With all previous versions of WINDOWS, I could have lots and lots of WINDOWS on screen at once, it helped me get stuff done. In metroland, I can have a maximum of two WINDOWS open simultaneously, one taking 80% of the screen and the other 20% and no, I can't change that split. If I want any more WINDOWS, I have to go back to the the old interface.

    Also, don't make me gesture with my mouse, its stupid, and dont make me buy a touchscreen monitor just so I can smear my greasy fingers all over it.

    Someone should round up the metro-monkeys currently running M$ and get them back in their mobile / tablet box.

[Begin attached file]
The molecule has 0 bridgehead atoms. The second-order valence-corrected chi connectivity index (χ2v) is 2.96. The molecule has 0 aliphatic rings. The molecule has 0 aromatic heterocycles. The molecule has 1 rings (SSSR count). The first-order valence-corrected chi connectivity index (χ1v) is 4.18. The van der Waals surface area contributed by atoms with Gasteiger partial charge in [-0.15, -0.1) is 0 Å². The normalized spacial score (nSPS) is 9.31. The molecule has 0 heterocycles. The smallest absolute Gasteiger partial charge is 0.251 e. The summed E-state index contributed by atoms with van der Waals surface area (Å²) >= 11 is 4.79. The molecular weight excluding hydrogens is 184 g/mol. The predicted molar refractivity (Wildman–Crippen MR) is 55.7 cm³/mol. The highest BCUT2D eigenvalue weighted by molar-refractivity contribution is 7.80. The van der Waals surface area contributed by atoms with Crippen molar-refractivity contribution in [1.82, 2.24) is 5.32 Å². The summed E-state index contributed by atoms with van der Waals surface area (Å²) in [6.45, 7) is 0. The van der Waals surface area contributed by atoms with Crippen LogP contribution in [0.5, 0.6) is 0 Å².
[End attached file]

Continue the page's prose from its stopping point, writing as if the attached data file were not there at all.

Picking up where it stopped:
Windows without windows.... Twats.

    1. Anonymous Coward
      Anonymous Coward

      your missing the point

      Your not going BACK to old windows, your not stuck on metro. Metro isn't taking over the UI, its extending it

      your desktop is still your desktop, designed to do all things desktops have always been able to do, it is in no way shape or form a backwards step, side thought, or legacy support function, it is and always has/will be your desktop

      Metro apps will be easy to deploy single function apps, ideal for the workplace where you may have in house tools which can me easily managed via the app hubs. your right, its not multi window capable, but its not supposed to be.

      Perhaps consider this. Metro is a fancy start menu, that can (if setup) provide you with a lot of information in the blink of an eye, it allows you to start your programs and apps, apps developed for metro will be more likely to be single use UIs or basic versions of programs that you could run from the desktop,